[music: “Invicta” by Blue Dot Sessions]

This poem ends in such an unusual way. The last lines of the poem are “& my eyes closed fast beneath the mystery of migration, the flock’s rippled wake:” — and then there’s a colon, two points, rather than a period. It’s so interesting to introduce migration and a flock of birds in the final line of the poem, when there’s no reference to birds anywhere throughout it. There is reference to season, though, so there’s an imagination of birds leaving, but with the expectation that they’ll come back. And that, I think, is part of the sadness of this poem, is that he knows that what is leaving in front of him is not going to be coming back.

That last word, “wake,” you can think of so many cultures across the world who have a wake after somebody’s died, as well. And that, too, I think is an anticipation of the future — that what the future will hold will be a wake.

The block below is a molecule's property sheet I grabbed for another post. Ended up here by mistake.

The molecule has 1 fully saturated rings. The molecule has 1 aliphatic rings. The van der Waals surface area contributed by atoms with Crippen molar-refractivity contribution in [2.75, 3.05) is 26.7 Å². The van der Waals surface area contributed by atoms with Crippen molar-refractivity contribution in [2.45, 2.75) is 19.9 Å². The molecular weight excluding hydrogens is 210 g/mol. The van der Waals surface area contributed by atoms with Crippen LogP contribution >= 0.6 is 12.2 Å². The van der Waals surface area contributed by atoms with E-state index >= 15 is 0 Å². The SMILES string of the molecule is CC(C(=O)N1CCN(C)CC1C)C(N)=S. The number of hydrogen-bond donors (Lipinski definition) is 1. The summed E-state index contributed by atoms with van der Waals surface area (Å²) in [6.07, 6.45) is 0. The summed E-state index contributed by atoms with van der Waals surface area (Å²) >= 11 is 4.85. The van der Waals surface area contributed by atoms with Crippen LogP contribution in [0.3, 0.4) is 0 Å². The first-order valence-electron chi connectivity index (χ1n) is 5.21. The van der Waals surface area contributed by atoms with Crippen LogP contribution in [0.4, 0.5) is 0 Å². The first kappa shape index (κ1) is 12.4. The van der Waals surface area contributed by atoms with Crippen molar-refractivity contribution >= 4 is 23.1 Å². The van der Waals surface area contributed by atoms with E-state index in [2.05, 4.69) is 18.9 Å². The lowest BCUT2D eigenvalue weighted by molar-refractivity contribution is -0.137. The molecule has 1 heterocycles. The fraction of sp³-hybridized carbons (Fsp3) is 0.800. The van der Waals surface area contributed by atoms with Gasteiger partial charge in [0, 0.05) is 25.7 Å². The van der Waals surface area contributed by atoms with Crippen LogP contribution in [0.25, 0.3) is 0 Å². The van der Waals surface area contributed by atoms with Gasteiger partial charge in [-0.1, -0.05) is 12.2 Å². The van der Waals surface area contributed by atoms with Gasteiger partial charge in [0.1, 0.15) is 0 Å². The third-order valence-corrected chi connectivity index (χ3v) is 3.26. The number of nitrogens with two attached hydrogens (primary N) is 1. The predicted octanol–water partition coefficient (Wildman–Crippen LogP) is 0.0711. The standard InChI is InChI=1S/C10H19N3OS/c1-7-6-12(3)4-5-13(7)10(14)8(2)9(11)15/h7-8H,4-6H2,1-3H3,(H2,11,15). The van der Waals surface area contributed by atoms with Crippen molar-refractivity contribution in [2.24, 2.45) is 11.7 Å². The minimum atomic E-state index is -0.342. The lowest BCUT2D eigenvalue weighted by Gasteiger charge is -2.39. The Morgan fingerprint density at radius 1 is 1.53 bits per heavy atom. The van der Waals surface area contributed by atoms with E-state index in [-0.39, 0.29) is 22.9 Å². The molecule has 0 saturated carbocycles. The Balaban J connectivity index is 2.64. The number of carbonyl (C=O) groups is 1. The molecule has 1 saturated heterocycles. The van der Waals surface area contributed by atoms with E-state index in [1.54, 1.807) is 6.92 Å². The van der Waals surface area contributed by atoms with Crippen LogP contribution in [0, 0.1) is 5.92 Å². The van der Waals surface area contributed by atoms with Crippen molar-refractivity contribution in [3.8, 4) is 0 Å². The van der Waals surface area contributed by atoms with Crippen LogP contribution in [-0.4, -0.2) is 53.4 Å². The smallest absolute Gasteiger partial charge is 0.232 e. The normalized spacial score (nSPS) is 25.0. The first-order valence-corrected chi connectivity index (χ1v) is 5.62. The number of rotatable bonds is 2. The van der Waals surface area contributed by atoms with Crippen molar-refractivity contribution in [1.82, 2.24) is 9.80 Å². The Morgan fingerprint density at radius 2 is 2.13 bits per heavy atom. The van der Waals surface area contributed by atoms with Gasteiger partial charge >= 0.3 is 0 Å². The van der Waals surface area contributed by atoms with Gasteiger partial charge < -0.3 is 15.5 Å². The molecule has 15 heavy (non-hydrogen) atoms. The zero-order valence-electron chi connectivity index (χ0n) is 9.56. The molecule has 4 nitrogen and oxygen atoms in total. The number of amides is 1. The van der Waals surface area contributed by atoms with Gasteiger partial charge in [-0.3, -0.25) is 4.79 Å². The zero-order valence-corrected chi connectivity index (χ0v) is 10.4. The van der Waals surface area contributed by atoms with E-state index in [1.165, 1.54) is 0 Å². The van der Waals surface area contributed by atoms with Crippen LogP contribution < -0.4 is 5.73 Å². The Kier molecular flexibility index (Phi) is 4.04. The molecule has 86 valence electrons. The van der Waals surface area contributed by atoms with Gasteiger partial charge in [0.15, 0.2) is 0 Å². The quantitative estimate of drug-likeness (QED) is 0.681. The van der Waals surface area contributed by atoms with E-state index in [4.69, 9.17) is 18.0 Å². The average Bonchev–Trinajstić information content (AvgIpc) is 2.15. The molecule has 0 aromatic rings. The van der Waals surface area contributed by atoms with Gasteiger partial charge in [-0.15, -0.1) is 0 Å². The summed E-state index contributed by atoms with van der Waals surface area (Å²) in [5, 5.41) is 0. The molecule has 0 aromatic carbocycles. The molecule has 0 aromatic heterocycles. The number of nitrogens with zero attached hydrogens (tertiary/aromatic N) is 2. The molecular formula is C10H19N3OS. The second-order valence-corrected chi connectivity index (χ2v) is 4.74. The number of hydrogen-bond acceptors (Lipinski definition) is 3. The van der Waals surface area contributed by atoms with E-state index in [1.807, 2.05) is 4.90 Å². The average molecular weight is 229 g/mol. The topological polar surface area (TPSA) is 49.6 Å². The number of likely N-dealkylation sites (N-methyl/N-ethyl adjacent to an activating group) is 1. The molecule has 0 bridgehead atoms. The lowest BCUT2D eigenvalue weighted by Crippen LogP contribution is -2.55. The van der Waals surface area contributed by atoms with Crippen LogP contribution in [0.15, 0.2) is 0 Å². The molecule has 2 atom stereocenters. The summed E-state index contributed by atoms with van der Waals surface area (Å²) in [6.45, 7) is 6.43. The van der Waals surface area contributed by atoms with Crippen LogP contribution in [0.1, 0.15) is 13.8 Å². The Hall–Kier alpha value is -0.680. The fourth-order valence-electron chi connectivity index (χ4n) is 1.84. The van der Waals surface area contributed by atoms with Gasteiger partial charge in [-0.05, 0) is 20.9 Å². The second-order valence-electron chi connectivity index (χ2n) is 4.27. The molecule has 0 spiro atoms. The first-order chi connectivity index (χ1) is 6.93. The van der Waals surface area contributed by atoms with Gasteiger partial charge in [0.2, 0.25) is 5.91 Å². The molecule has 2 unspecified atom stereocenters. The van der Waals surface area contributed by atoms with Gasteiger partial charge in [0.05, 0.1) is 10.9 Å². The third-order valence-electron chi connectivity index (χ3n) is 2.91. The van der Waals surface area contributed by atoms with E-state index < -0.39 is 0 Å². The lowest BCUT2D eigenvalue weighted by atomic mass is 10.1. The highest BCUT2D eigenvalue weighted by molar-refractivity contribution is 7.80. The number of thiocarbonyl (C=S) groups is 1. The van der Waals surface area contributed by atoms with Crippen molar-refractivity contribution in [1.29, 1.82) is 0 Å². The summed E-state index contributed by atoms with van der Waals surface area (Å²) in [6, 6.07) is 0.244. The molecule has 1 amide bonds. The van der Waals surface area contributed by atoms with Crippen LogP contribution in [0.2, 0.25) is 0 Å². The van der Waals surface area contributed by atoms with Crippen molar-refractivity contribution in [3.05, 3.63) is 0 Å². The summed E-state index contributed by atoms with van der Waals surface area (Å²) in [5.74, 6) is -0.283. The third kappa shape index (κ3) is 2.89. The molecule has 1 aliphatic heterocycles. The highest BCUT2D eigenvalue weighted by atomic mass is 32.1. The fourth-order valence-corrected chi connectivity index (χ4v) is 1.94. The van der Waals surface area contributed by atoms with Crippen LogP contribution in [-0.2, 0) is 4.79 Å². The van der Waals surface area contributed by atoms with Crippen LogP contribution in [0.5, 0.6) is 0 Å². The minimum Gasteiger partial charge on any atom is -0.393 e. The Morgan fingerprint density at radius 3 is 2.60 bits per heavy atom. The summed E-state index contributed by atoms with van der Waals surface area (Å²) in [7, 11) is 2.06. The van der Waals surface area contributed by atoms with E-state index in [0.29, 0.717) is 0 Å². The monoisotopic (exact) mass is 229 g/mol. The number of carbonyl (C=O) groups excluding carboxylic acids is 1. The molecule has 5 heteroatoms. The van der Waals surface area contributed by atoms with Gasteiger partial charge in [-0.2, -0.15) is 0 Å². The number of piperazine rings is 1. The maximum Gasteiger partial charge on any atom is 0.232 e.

This poem ends with a colon. And why would you do that, indicating something’s to come after, but it’s blank? Maybe he’s imagining what could have been, for his father, had not this diagnosis come. Or he’s imagining for himself, or he’s saying that when you’re 11 and you’re trying to figure all this out, that your own future seems like a blank in front of you. I don’t know, but it’s an amazing way of using unexpected punctuation to leave you hanging a little bit, to leave you anticipating, to leave you yearning for something that isn’t there. In that colon, those two tiny little points of ink on the page, we, too, are brought into the fact that this experience, for him, as a child, didn’t have a proper ending. And his telling of the story of his father, too, doesn’t have an ending that they would have desired.